Sterling ended the week in the same vein as it had begun, with quiet trading punctuated by the repositioning of the currency among investors.
Sterling had initially drifted higher on Friday as a weak dollar had promoted some investors to cut their short positions against the pound. However the overall short positions against the British currency showed another increase, with total bets rising to $4.8 billion, according to futures data, after a brief drop. Friday also saw the end of a decline in the number of mortgages approved by British high street banks, with the first year-on-year rise since September 2017.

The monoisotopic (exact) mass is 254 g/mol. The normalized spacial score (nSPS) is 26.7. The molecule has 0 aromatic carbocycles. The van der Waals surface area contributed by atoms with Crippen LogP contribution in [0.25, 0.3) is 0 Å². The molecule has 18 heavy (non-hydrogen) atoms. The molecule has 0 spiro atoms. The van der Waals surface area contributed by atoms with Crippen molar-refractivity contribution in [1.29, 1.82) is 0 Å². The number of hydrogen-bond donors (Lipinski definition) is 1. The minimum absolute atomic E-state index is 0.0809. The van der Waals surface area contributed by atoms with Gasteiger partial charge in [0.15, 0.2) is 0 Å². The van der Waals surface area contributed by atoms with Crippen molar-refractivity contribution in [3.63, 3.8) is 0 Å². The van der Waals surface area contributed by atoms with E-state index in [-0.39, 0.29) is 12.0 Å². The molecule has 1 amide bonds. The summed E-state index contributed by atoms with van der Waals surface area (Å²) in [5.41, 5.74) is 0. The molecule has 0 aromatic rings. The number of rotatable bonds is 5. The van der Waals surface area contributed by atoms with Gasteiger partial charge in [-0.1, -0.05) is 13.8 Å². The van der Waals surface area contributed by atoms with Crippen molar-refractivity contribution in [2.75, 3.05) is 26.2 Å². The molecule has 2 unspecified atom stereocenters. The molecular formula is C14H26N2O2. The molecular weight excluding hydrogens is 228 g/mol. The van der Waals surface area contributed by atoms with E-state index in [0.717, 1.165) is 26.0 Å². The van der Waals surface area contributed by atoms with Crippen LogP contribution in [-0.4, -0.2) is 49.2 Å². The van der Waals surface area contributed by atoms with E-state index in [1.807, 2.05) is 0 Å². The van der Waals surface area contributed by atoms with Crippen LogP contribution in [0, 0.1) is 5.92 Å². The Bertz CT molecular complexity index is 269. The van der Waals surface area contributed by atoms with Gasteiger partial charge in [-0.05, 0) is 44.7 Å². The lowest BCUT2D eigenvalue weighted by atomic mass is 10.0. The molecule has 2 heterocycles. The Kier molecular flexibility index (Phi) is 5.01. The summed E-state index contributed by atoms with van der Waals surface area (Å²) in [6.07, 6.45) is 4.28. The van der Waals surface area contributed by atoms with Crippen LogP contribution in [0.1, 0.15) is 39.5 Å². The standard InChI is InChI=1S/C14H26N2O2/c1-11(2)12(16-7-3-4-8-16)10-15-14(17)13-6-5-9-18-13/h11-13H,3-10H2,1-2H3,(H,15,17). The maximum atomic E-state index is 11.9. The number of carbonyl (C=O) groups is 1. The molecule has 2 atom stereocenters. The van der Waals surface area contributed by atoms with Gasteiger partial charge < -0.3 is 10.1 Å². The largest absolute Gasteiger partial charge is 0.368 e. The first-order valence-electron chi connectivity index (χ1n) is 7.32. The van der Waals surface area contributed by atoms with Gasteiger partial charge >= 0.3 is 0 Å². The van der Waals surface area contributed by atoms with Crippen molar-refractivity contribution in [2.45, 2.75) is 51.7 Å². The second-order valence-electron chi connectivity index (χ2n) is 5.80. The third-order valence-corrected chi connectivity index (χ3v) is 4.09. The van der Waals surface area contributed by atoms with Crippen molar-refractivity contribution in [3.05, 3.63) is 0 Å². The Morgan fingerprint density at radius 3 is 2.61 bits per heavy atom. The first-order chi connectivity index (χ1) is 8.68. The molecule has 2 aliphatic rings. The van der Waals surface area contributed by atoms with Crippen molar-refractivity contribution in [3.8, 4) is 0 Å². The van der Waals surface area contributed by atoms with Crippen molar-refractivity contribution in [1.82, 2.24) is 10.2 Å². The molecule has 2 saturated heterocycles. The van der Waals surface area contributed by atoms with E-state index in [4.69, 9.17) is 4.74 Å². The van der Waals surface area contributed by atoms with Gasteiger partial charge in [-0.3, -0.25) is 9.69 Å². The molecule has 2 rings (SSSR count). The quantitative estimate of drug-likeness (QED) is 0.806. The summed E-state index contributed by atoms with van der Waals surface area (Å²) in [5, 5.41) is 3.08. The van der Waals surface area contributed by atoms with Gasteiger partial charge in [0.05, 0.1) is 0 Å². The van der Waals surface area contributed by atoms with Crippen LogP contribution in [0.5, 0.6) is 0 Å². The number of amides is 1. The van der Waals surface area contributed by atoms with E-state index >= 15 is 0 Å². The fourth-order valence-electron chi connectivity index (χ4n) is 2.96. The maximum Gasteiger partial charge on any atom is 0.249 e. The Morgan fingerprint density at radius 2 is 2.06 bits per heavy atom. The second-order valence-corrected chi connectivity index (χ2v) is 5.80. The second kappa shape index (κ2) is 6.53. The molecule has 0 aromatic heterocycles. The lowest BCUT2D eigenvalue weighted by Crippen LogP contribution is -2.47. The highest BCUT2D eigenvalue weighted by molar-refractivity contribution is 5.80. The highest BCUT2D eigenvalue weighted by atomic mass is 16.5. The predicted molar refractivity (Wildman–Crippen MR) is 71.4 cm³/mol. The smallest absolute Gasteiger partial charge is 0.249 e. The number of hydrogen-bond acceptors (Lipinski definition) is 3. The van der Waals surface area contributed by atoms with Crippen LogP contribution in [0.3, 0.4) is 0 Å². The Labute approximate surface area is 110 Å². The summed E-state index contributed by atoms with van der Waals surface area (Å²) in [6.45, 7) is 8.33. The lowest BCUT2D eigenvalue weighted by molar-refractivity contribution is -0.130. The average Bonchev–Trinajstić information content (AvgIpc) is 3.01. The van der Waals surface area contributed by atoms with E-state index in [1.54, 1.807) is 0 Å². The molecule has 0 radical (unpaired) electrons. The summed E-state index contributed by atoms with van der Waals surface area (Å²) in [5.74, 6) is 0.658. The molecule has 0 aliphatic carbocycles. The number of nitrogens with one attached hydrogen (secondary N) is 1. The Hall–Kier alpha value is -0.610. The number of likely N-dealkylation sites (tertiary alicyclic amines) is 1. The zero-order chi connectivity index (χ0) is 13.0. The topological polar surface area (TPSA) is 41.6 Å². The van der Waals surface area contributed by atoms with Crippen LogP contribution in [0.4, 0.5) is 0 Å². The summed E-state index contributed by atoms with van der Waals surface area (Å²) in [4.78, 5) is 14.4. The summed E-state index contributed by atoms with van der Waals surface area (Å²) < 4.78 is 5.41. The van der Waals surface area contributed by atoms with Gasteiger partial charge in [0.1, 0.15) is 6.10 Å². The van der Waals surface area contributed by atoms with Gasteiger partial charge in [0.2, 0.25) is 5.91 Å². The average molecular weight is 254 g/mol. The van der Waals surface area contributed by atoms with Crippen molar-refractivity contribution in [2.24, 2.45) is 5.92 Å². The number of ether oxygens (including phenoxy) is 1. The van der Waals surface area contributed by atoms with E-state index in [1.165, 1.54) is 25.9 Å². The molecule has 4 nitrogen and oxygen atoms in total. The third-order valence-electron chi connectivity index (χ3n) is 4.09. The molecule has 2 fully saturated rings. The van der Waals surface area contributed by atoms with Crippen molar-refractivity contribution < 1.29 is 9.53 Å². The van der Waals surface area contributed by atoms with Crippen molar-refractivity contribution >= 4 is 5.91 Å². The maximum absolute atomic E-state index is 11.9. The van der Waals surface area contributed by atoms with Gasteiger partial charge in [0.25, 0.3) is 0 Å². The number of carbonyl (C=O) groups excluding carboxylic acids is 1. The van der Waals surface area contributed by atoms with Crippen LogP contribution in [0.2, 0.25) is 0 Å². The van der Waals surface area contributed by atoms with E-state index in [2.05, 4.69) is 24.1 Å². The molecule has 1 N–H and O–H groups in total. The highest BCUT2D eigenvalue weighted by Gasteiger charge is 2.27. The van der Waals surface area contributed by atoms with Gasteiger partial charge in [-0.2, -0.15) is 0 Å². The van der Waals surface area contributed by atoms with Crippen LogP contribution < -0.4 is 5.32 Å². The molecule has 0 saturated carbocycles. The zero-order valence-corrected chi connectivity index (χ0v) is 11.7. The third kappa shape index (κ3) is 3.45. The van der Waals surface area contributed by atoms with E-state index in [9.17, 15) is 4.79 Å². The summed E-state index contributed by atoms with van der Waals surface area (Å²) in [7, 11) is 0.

We also saw an increase in Sterling implied volatility, a gauge of expected currency swings, rising to a two-week high of 13 percent. With lawmakers set to discuss the Brexit agreement next month, the vote commencing January Vote is seen as the next big market event for Sterling.